Remains of Llys Rhosyr (Court of the Welsh Princes)

The remains of a court at Newborough (known as Rhosyr up till the 14th century, and Rhosfair before that) was discovered in the late 1990s.

It was once one of five such courts on Anglesey. In mediaeval times the kings and princes of Wales travelled up and down their kingdoms and they would stay at the Llys (court). From there they would sit in judgement on any local disputes, and oversee the local administration of their lands.

Rhosyr royal estate sign on Anglesey

The kingdom of Gwynedd, which had been around since the 5th century, was later to fight fierce battles with the Vikings during the 8th and 9th centuries, and after the Norman conquest of England in 1066, the Normans became a real threat to the Kingdom of Gwynedd. Llywellyn ap Iorwerth (Llywelyn the Great), the prince of Gwynedd is known to have issued a charter from this Llys in 237.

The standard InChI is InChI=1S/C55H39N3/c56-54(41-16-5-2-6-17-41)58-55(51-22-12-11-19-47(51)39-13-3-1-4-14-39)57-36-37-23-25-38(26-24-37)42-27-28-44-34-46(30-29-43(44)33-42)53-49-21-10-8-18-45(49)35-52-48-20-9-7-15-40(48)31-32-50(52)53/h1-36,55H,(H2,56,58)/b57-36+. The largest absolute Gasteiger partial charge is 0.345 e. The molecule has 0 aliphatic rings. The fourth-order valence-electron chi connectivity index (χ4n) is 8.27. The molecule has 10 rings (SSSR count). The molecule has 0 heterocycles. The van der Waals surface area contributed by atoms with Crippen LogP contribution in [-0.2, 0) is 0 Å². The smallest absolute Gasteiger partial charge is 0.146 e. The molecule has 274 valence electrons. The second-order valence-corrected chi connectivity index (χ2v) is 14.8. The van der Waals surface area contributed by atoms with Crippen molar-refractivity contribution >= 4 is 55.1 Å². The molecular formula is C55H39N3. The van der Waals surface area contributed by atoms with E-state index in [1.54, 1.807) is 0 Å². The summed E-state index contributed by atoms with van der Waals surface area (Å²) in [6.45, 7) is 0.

The site is in excellent condition and is well worth a visit by anyone with an interest in Welsh and/or Anglesey history. It is in a field to the left of St Pedr`s church, which undoubtedly would have had some connection to the court. I believe that the site was re-discovered purely because the field in which it lay was always called Cae Llys (Court Field), and this kind of gave the game away I suppose.

There is a beautiful hall in Newborough called the J. Pritchard Jones Memorial Hall. The foundation stone was laid in 1902. The drive into the courtyard to this building is also home to the local war memorial.

J. Pritchard Jones Hall with Newborough war memorial in front

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